I'm going to close with a long quote from Frederic Jameson's Marxism and Form, which I've been reading and have found surprisingly inspiring both in terms of my academic project and in thinking about the possibilities for poetry today. He's talking about Surrealism, but I think for the purposes of what I'm saying you could substitute almost any poetic practice (flar, Creepism, Ellipticism) conducted with a degree of sincerity:
It is only when [Surrealist texts] are perceived as examples of Surrealism that they once again begin to take on the stronger colors of their origin. This is to say, if you like, that the idea of Surrealism is a more liberating experience than the actual texts. [This certainly describes my reaction to most Language poetry--Ed.] Breton himself could hardly have had in mind anything else when he excluded the so-called "right-wing deviationists," those Surrealists too given over to the ultimate values of art itself and of the production of an art object. But we can go further than that: for the quasiphysical enlargement of our being produced by this idea—and analogous in that, as in its causes, to the more expansive pages of Whitman or Hart Crane—is the exact correlative of the aeration of the text by the larger figural meaning or generalization which stands behind it. Thus in Whitman's catalogues, the individual finite items are released against the background of the general, indeed the universal, for which they stand. Thus in Surrealism there is at work a hermeneutic process in which Desire is identified behind all the individual and limited desires of an individual associative system, in which Freedom is felt, instinct, behind the more limiited and contingent freedoms of image and language. We are accustomed, in our time, to make a fetish of the concrete, by which we normally understand the particular: yet the effects in question here demonstrate, on the contrary, that the particular can be an enslavement under certain conditions, and that under those conditions it is precisely the movement of abstraction that can come as liberation. Thus, whoever speaks of Surrealism as a meditation on the figures of Desire is also at the same moment describing a technique for the release of the subjectivity from the single limited desire, the desire which is "only that," which is therefore at the same time the renunciation of other desires; and for the satisfaction, through such release, of all desire, of Desire as a force.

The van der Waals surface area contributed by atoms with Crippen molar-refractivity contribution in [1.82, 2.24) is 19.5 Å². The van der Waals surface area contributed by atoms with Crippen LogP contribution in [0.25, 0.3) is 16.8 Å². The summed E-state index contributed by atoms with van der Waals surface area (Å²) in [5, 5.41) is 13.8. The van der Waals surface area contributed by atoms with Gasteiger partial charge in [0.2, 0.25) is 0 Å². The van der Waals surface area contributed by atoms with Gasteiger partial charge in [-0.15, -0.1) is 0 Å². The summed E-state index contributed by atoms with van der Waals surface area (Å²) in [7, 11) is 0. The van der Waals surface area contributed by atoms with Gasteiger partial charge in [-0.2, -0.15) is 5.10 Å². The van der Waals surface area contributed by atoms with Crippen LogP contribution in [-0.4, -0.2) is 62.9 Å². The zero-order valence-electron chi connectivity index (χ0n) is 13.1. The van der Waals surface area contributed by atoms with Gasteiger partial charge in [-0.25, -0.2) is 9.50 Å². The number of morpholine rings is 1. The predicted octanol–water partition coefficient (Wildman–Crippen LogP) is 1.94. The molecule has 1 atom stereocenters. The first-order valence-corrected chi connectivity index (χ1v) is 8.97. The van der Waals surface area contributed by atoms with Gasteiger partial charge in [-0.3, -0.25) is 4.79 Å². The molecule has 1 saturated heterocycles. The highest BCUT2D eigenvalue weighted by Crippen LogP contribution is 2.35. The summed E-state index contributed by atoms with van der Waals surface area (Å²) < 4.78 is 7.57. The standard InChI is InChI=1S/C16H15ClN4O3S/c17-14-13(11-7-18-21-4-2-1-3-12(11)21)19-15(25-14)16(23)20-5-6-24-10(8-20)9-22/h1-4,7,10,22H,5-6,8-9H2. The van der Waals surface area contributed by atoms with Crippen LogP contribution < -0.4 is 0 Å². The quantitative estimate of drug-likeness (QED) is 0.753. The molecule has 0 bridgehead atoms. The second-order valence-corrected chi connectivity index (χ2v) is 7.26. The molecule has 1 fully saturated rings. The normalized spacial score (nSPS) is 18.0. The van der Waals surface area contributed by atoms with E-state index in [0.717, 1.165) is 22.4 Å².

This new satisfaction, which Schiller, looking back to the state of nature, called bliss, is most adequately conveyed, in its Surrealist version, through the word mystery.... For about the feeling of mystery there is nothing to be said: it is in itself merely a sign that the long-hoped-for enlargement of our beings, release from the repressive weight of the reality principle, has taken place, that life is suddenly once more transformed in quality, has somehow recaptured its original reasons for being. If we wish to say more about this relatively ineffable value, we must somehow shift to a more precise, or at the least more articulable terminology, and it is at this point that the Surrealists have recourse to the words for the privileged experiences in which the sense of mystery is most frequently released: love, the dream, laughter, automatic writing, childhood. They describe, however, the external conditions, the essential situations, of the pleasure principle, rather than the quality of that principle itself (101-103).
Release, aeration, freedom, mystery. The Angel of Death looks down, sees the mark of writing, and passes by.